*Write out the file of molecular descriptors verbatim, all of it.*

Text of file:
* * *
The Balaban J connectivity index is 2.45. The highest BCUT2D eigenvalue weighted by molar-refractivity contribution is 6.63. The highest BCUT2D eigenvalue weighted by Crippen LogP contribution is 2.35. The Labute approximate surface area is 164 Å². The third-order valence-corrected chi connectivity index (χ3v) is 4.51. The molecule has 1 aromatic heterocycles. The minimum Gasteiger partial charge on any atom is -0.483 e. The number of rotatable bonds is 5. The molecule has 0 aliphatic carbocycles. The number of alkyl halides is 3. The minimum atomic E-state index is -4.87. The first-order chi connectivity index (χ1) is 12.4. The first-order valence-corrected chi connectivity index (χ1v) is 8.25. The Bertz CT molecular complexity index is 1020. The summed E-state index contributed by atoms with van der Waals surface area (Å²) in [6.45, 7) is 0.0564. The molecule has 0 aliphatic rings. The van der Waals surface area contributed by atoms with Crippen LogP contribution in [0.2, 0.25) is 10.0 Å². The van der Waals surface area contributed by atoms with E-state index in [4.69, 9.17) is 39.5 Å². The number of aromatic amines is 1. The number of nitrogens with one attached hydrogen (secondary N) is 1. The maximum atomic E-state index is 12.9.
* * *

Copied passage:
The Balaban J connectivity index is 2.45. The highest BCUT2D eigenvalue weighted by molar-refractivity contribution is 6.63. The highest BCUT2D eigenvalue weighted by Crippen LogP contribution is 2.35. The Labute approximate surface area is 164 Å². The third-order valence-corrected chi connectivity index (χ3v) is 4.51. The molecule has 1 aromatic heterocycles. The minimum Gasteiger partial charge on any atom is -0.483 e. The number of rotatable bonds is 5. The molecule has 0 aliphatic carbocycles. The number of alkyl halides is 3. The minimum atomic E-state index is -4.87. The first-order chi connectivity index (χ1) is 12.4. The first-order valence-corrected chi connectivity index (χ1v) is 8.25. The Bertz CT molecular complexity index is 1020. The summed E-state index contributed by atoms with van der Waals surface area (Å²) in [6.45, 7) is 0.0564. The molecule has 0 aliphatic rings. The van der Waals surface area contributed by atoms with Crippen LogP contribution in [0.2, 0.25) is 10.0 Å². The van der Waals surface area contributed by atoms with E-state index in [4.69, 9.17) is 39.5 Å². The number of aromatic amines is 1. The number of nitrogens with one attached hydrogen (secondary N) is 1. The maximum atomic E-state index is 12.9.